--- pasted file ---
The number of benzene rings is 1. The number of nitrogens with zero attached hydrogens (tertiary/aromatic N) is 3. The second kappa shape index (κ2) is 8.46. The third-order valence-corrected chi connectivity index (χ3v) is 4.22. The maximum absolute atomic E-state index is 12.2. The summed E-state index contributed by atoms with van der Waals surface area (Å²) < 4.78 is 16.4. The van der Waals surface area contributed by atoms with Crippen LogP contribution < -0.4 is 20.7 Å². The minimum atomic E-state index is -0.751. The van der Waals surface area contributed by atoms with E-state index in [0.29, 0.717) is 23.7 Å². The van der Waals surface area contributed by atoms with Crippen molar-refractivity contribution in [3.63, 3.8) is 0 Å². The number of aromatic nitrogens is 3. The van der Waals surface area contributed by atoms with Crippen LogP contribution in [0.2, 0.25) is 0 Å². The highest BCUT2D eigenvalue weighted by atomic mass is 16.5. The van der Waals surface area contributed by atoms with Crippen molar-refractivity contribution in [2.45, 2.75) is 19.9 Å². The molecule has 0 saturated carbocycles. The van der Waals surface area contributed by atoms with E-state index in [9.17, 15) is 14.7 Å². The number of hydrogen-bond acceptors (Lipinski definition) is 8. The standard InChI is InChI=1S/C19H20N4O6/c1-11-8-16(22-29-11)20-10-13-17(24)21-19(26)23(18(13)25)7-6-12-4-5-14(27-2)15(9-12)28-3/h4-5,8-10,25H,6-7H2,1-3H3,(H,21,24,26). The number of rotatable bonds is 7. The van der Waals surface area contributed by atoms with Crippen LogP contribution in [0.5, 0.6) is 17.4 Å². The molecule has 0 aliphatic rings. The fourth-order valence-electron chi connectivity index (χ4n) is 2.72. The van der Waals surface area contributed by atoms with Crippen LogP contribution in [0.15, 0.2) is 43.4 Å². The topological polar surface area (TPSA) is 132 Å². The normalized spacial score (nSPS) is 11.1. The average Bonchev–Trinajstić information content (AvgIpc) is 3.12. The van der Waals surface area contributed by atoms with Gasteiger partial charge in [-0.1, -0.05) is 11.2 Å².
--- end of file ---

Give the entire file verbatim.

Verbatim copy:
The number of benzene rings is 1. The number of nitrogens with zero attached hydrogens (tertiary/aromatic N) is 3. The second kappa shape index (κ2) is 8.46. The third-order valence-corrected chi connectivity index (χ3v) is 4.22. The maximum absolute atomic E-state index is 12.2. The summed E-state index contributed by atoms with van der Waals surface area (Å²) < 4.78 is 16.4. The van der Waals surface area contributed by atoms with Crippen LogP contribution < -0.4 is 20.7 Å². The minimum atomic E-state index is -0.751. The van der Waals surface area contributed by atoms with E-state index in [0.29, 0.717) is 23.7 Å². The van der Waals surface area contributed by atoms with Crippen molar-refractivity contribution in [3.63, 3.8) is 0 Å². The number of aromatic nitrogens is 3. The van der Waals surface area contributed by atoms with Crippen LogP contribution in [0.2, 0.25) is 0 Å². The highest BCUT2D eigenvalue weighted by atomic mass is 16.5. The van der Waals surface area contributed by atoms with Crippen molar-refractivity contribution in [2.45, 2.75) is 19.9 Å². The molecule has 0 saturated carbocycles. The van der Waals surface area contributed by atoms with E-state index in [9.17, 15) is 14.7 Å². The number of hydrogen-bond acceptors (Lipinski definition) is 8. The standard InChI is InChI=1S/C19H20N4O6/c1-11-8-16(22-29-11)20-10-13-17(24)21-19(26)23(18(13)25)7-6-12-4-5-14(27-2)15(9-12)28-3/h4-5,8-10,25H,6-7H2,1-3H3,(H,21,24,26). The number of rotatable bonds is 7. The van der Waals surface area contributed by atoms with Crippen LogP contribution in [0.5, 0.6) is 17.4 Å². The molecule has 0 aliphatic rings. The fourth-order valence-electron chi connectivity index (χ4n) is 2.72. The van der Waals surface area contributed by atoms with Crippen LogP contribution in [0.15, 0.2) is 43.4 Å². The topological polar surface area (TPSA) is 132 Å². The normalized spacial score (nSPS) is 11.1. The average Bonchev–Trinajstić information content (AvgIpc) is 3.12. The van der Waals surface area contributed by atoms with Gasteiger partial charge in [-0.1, -0.05) is 11.2 Å².